Administrative staff at Athens University who have been on strike for nearly three months on Wednesday extended their action through Friday in a continued protest at the government’s overhaul of the civil service but are to meet with Education Minister Constantinos Arvanitopoulos on Thursday in a bid to seek a compromise following a decision by the institution’s senate for classes to resume on Monday.
According to sources, staff will seek guarantees from Arvanitopoulos regarding the fate of staff who have been put into a labor mobility scheme where they get a reduced wage ahead of their transfer or dismissal. Protesters want to know how many staff will be able to return to their posts and when.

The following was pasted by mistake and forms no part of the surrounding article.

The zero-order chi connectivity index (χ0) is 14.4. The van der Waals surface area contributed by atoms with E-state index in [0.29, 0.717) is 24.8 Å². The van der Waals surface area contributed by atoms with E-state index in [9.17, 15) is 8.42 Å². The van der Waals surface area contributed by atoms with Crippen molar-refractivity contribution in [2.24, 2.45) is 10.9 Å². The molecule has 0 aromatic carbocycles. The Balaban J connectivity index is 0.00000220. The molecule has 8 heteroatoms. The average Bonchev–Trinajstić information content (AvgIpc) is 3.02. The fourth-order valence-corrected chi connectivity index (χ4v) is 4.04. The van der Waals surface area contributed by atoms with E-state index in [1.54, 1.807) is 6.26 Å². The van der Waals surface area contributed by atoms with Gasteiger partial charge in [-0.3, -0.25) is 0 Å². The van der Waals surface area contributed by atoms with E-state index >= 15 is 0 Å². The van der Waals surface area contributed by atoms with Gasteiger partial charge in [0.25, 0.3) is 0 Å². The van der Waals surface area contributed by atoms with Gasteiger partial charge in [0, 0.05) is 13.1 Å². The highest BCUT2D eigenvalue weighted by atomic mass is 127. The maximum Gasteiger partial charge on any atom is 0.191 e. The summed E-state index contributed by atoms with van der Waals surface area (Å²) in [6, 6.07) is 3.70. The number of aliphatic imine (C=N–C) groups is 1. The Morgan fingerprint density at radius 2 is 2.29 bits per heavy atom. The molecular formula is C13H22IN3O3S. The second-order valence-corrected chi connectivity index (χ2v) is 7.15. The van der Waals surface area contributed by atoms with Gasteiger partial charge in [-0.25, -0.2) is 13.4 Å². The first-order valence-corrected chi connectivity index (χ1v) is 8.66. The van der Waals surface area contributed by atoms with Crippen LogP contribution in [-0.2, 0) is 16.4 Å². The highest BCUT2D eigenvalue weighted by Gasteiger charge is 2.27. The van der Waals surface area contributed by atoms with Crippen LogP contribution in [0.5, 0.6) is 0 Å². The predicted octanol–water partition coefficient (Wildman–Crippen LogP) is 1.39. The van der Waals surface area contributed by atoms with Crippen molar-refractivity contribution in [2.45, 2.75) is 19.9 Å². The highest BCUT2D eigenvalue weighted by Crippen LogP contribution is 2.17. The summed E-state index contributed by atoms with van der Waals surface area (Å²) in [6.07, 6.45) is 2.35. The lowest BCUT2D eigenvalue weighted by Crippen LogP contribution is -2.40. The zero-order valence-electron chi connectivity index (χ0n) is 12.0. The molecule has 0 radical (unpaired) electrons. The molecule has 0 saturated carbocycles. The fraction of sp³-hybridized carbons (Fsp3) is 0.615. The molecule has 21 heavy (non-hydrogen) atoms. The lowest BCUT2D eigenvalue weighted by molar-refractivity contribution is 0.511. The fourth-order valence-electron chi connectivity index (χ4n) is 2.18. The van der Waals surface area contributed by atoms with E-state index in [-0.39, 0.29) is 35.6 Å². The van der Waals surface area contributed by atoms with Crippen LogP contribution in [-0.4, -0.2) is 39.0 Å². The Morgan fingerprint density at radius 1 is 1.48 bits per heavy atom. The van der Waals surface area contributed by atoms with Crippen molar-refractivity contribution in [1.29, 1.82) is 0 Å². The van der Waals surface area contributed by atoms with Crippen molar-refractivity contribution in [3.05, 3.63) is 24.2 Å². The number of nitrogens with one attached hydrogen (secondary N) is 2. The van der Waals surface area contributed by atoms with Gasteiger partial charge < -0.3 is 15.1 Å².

Athens University staff, who are said to be increasingly divided about whether to continue with their protracted walkout, are to meet on Friday to decide on their course of action. The involvement of left-leaning students, who have occupied university faculties, has complicated the matter further.
Meanwhile administrative employees at the National Technical University of Athens (NTUA), who called off their strike on Monday, are to meet on Thursday as it remains unclear which of the staff can return to their posts. According to sources, a complaint was lodged this week with the state labor inspectorate regarding the alleged illegal employment of NTUA office staff who are in the mobility scheme.
In a related development, a report by the Athens University council accuses rector Theodosis Pelegrinis of financial mismanagement, noting that the institution is owed 1.2 million euros from a private firm to which it has been renting a property for several years but has allegedly failed to collect.